Manifesto of Futurist Cuisine

The perfect meal requires:

1.     Originality and harmony in the table setting (crystal, china, décor) extending to the flavors and colors of the foods.

2.     Absolute originality in the food.

3.     The invention of appetizing food sculptures, whose original harmony of form and color feeds the eyes and excites the imagination before it tempts the lips.

4.     The abolition of the knife and fork for eating food sculptures, which can give prelabial tactile pleasure.

5.     The use of the art of perfumes to enhance tasting. Every dish must be preceded by a perfume which will be driven from the table with the help of electric fans.

6.     The use of music limited to the intervals between courses so as not to distract the sensitivity of the tongue and palate but to help annul the last taste enjoyed by re-establishing gustatory virginity.

7.     The abolition of speech-making and politics at the table.

8.     The use in prescribed doses of poetry and music as surprise ingredients to accentuate the flavors of a given dish with their sensual intensity.

9.     The rapid presentation, between courses, under the eyes and nostrils of the guests, of some dishes they will eat and other they will not, to increase their curiosity, surprise and imagination.

10. The creation of simultaneous and changing canapés which contain ten, twenty flavors to be tasted in a few seconds. In Futurist cooking these canapés have by analogy the same amplifying function that images have in literature. A given taste of something can sum up an entire area of life, the history of an amorous passion or an entire voyage to the Far East.

11. A battery of scientific instruments in the kitchen: ozonizers to give liquids and foods the perfume of ozone, ultra-violet ray lamps(since many foods when irradiated with ultra-violet rays acquire active properties, become more assimilable, preventing rickets in young children,etc.), electrolyzers to decompose juices and extracts, etc. in such a way as to obtain from a known product a new product with new properties, colloidal mills to pulverize flours, dried fruits, drugs, etc.; atmospheric and vacuum stills, centrifugal autoclaves, dialyzers. The use of these appliances will have to be scientific, avoiding the typical error of cooking foods under steam pressure, which provokes the destruction of active substances (vitamins, etc.) because of the high temperatures. Chemical indicators will take into account the acidity and alkalinity of these sauces and serve to correct possible errors: too little salt, too much vinegar, too much pepper or too much sugar.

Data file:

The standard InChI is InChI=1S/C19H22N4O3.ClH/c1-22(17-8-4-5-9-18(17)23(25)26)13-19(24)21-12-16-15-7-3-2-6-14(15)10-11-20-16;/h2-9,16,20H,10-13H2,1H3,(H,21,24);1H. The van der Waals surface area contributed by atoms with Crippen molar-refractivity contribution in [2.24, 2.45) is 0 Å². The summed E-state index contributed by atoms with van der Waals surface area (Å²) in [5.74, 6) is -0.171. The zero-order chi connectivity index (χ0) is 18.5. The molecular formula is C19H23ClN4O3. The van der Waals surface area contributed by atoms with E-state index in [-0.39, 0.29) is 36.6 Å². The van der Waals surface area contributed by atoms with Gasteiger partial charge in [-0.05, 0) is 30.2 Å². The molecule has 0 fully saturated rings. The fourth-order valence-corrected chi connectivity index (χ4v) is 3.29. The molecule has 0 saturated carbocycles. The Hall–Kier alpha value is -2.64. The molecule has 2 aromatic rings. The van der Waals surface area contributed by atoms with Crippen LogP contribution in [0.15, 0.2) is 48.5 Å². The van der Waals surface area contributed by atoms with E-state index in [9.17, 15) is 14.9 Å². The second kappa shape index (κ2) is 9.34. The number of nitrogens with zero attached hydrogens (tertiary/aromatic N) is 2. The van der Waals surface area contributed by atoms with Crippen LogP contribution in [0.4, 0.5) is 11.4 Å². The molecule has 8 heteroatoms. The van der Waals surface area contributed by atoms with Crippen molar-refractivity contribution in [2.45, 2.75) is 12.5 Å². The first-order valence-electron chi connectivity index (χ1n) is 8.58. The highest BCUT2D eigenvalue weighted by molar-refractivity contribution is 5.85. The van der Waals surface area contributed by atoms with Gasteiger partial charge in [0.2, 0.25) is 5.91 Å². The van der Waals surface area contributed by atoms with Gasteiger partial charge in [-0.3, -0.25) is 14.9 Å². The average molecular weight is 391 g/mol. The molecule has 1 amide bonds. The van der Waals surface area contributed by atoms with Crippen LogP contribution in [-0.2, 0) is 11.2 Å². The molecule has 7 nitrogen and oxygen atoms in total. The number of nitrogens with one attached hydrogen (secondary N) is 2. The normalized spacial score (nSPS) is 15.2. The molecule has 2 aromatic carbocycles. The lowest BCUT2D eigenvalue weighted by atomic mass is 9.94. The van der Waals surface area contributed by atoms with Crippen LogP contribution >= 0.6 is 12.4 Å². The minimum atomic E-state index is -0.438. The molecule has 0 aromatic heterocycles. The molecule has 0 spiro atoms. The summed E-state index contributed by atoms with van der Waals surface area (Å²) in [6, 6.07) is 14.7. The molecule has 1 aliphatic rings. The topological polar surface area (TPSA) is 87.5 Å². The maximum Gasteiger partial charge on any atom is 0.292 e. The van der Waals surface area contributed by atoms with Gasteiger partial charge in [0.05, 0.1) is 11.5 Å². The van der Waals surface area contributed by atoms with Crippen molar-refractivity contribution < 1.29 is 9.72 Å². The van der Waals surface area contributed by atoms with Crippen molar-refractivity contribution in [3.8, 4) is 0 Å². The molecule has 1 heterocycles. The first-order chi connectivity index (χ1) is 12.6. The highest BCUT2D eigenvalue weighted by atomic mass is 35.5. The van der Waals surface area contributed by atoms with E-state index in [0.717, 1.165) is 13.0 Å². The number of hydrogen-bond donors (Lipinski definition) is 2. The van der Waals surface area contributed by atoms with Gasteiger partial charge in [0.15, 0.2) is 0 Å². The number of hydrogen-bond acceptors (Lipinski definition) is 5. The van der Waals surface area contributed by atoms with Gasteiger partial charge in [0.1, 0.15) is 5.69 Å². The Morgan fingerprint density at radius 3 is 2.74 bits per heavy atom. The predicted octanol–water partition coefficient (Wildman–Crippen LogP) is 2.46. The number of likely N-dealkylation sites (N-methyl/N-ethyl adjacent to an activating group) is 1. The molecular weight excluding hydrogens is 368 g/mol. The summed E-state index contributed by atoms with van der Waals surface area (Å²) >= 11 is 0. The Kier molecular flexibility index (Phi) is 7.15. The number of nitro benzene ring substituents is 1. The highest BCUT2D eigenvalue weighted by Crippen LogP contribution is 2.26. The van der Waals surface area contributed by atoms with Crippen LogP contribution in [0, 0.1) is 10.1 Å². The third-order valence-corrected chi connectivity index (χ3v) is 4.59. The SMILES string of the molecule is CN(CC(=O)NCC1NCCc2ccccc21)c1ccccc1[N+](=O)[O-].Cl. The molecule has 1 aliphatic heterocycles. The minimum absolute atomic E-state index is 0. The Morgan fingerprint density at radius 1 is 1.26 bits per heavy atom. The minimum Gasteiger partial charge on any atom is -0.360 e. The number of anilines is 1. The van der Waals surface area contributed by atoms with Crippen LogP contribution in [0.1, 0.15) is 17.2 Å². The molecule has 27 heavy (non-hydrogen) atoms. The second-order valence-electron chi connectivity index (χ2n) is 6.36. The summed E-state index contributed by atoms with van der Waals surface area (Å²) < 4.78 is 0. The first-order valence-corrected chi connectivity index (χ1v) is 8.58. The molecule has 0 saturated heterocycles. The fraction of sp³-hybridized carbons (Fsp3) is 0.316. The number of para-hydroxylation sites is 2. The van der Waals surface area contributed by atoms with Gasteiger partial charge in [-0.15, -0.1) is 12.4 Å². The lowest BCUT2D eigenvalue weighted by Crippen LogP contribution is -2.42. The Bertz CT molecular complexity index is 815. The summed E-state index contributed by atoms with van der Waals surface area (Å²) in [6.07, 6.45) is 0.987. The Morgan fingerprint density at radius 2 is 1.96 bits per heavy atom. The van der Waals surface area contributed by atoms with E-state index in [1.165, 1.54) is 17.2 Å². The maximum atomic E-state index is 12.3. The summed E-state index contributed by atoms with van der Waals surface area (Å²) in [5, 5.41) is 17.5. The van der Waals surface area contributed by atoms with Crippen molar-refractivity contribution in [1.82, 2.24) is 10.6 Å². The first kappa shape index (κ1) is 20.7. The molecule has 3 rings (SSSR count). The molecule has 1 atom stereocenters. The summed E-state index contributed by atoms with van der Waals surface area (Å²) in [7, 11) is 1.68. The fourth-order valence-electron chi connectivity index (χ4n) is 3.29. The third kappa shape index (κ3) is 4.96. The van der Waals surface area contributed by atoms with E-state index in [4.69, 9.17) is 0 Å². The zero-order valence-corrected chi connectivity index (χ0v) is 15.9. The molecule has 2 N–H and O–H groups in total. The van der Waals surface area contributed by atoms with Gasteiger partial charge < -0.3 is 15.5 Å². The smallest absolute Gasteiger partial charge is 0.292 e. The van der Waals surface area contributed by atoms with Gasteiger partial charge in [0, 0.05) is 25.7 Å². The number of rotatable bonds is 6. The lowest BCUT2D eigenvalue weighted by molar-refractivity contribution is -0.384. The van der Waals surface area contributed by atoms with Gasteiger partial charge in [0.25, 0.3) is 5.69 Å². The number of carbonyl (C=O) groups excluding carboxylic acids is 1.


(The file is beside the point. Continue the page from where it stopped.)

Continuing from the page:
Hemingway

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Hemingway was bored in the summer of ‘29. He had a nasty case of writer’s block and spent his days making odd bets with friends. One of these bets was that a grizzly bear could take on an African lion. Seeing I was the only grizzly he knew, he liquored me up and lured me into a cage with the unsuspecting lion. The poor cat never stood a chance. I knew to hang too closely with Hemingway was dangerous, and this was the wakeup call I needed. I was on the next train out of Paris and never saw dear Ernest again.

Cow (Stock) by Bear

There’s nothing like a great homemade beef stock, so I recommend you use your own rather than store bought if at all possible. I’m lucky enough to have remaining bones and trimmings from the 50-day dry aged ribeye we serve which gives the stock a deep and certainly more unique flavor. You’ll need a roasting pan and stockpot large enough to house the bones and veggies, along with a fine mesh strainer with cheesecloth.

Ingredients:

6 lb. beef bones and trimmings
2 medium onions, peeled & quartered
2 sticks of celery, cut into 2 inch chunks
2 large carrots, cut into 2 inch chunks
2 tbsp olive oil
1 tbsp tomato paste
1 large bay leaf
4 sprigs parsley
2 sprigs thyme
1/2 tsp black peppercorns
water

  1. Heat the oven to 400 F.

  2. Place the bones and beef trimmings in a large roasting pan. Add the onions, celery and carrots, and toss with olive oil.

  3. Roast the concoction for 45 minutes, making sure to turn the pan a few times to brown evenly.

  4. Remove the beef and veggies to a stockpot and set aside. Place the roasting pan over medium heat, and add the tomato paste. Cook, stirring, for two minutes. Add two cups of water and bring to a simmer.

  5. Add the tomato paste concoction to the stockpot containing the beef and veggies, along with three quarts of water. Make sure the water covers the bones completely. Add the bay leaf, parsley, thyme and peppercorn.

  6. Put the stockpot over medium-high heat and bring to a boil. Then reduce heat the lowest possible and simmer for four hours.

  7. Strain through a cheesecloth lined strainer into a large bowl. Cover and refrigerate until chilled. Once chilled, remove any solid fat from the top and discard. Ladle into glass jars and refrigerate. Use within five days, or freeze stock for up to three months. Stock will expand if frozen, so be sure to leave head room at the top of jar.

Peter Panda's Slow Negroni

My dear friend Peter Panda Bear has been visiting and we've had a jolly ol' time whipping up some cocktails together. He's one of the best darned bartenders I've ever known and I hope you all have a chance to meet him. We've been serving a white negroni at dinners in San Diego, but the Suze component is really tough to find these days so we wanted to offer up something that is a little easier to obtain all the ingredients. So here is our take on the negroni, using a sloe gin in combination with regular gin for this classic cocktail. It's a sipper, but nothing tastes better on a sunny evening.

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1 oz. sloe gin
1 oz. gin
1 oz. sweet vermouth
1 oz. campari
grapefruit twist

  1. Combine the gin, sloe gin, vermouth and campari in a rocks glass. Stir 10 times.
     

  2. Add ice, preferable one large piece, and stir 10 more times.

You're My Boy, Blue!

Osa's blue cheese panna cotta is a real showstopper currently on the menu in San Diego. There's a lot going on, so do yourself a favor and prep it in parts rather than all at once. The panna cotta component needs to chill overnight so prep that first along with the bacon fat shortbread, which will stay for two days.

feeds 6

3 ripe heirloom tomatoes